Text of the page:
(NEWS-LEADER note: Dr. John Hearnsberger spoke to First United Methodist Church, Sunday, on the subject of the virus. His comments are reprinted here by permission)
“Virtually everyone is aware of this viral outbreak from China just over 3 1/2 months ago. It is due to the coronavirus or COVID-19. It was recently declared a pandemic by the World Health Organization, and now declared a national emergency by President Trump last Friday afternoon. By the way, that was Friday the 13th. This pandemic has affected our economy, the global economy, restricted travel, closed schools, business, and canceled major sporting events, just to name a few. This virus is highly contagious.
Early this morning, I exchanged texts with Dr. David Blase. He was concerned about holding church services this morning and mentioned churches that were canceling services. My response, “I don’t know the answer, but we must be vigilant, practice good hygiene, pray, and not panic.” I also refer you to an article in today’s paper, “Coping with the coronavirus.” Section H1.
Everyone knows my expertise is surgery, not infectious disease. But I deal with infectious pathogens on a regular basis. I am not a germaphobe. I am not afraid of bacteria and viruses, including this virus. But I do have a healthy respect for all of them.
What I hope to accomplish this morning is to make you aware of some common, every day routines that could prevent you from contracting the virus or help the community contain the virus if it arrives.
Let’s define some terms:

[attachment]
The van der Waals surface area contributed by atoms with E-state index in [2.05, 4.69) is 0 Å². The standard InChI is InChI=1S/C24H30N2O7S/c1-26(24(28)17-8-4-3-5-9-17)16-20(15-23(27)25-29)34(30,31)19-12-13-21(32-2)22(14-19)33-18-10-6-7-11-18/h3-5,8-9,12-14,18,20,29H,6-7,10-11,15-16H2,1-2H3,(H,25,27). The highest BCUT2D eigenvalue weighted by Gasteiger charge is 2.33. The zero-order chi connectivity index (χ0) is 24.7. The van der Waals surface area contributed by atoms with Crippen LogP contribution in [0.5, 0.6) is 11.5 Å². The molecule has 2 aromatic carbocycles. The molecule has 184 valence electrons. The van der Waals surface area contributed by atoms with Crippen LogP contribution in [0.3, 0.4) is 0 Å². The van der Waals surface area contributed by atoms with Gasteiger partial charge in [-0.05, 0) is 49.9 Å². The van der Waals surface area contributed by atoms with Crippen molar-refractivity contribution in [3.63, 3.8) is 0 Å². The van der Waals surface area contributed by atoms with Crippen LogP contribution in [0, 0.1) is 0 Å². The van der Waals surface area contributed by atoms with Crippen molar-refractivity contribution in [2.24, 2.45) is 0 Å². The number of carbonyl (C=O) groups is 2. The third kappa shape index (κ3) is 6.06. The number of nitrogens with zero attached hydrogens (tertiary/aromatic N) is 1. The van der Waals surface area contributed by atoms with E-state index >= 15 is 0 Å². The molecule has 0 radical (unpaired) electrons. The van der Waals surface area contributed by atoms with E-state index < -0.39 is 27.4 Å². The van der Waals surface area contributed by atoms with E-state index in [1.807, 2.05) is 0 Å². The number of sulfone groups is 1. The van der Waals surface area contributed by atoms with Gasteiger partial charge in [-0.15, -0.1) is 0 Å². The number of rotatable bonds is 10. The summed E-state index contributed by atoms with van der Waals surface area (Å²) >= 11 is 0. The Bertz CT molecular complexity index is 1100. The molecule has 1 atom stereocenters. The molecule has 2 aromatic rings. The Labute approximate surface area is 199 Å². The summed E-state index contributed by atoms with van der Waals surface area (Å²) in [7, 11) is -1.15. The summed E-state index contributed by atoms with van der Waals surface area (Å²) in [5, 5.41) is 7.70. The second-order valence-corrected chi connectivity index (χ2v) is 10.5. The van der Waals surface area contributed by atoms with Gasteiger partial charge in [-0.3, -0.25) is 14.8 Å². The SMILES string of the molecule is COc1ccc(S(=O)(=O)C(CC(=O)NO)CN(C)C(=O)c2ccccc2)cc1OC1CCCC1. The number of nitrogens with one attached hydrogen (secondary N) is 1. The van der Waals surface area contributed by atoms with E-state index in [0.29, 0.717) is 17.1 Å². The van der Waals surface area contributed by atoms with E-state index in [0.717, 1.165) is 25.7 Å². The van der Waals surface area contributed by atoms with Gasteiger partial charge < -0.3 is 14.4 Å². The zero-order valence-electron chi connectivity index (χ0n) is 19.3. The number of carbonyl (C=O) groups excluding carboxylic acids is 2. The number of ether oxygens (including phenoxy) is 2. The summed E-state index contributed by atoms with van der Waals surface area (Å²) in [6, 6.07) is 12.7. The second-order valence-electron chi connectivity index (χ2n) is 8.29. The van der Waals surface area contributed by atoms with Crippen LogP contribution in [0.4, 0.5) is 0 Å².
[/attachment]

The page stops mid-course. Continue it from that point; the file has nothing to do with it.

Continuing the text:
Sporadic — when a disease occurs infrequently and irregularly. Example — tetanus or rabies.
Endemic — A constant presence and/or usual prevalence of a disease or infection within a geographical area. Eg. Lyme Disease.
Epidemic — A sudden increase in the number of cases — more that what is expected for the population in a given area. SARS was defined as an epidemic. MRSA is an epidemic. Opioid crisis, although non-infectious, is an epidemic.
Pandemic — An epidemic that has spread over several countries or continents, affecting large numbers of people.
So, let’s put this coronavirus out-break in CURRENT perspective — I say current because the data re this virus changes daily.
The current 2019-20 seasonal flu [CDC data] has already claimed an estimated 18,000 lives and hospitalized 310,000 patients.
The 2017-18 seasonal flu, 61,000 in the US died and 45 million were infected.
The Spanish Flu pandemic of 1918 infected an estimated 500 million people world-wide, killing an estimated 50 million people, including 675,000 Americans.
The H1N1 Swine Flu pandemic of 2009-10 hospitalized 274,000 and caused the death of 12,469 patients in the US. World-wide over 152,000 are believed to have died.
What’s going to happen with this coronavirus — COVID-19 == this virus for which we have no cure and no vaccine. A virus for which we have no treatment, such as Tamiflu. And tests for the virus are limited, although they should become rapidly available in the next week or two.
Will this be the next Spanish Flu? Or will it simply run its course and fade away in the next few months? The answer — WE DON’T KNOW! And it is this — THE FEAR OF THE UNKNOWN—that has us all to be so concerned.
A bit of positive news this morning from the — “China seems to have turned the corner and bigger cities are showing cautious optimism. [China] is seeing a slow but definite bounce back.”
The latest facts I could find on the coronavirus are:
1. Currently documented in 47/48 continental states and the District of Columbia. West Virginia is the only state without a case to date.
2. 12 cases in Arkansas, all in central Arkansas. No deaths.
3. Over 162,000 cases in the US. 60 deaths in the US. Over 6000 deaths world-wide. These numbers can change throughout the day. Seasonal flu death rates appear to be about 0.1%. Death from the coronavirus appears to be at least 10 times greater than seasonal flu, and estimates range from 1% to 3.4%. The takeaway is that you are highly likely to survive this infection unless you are elderly and debilitated.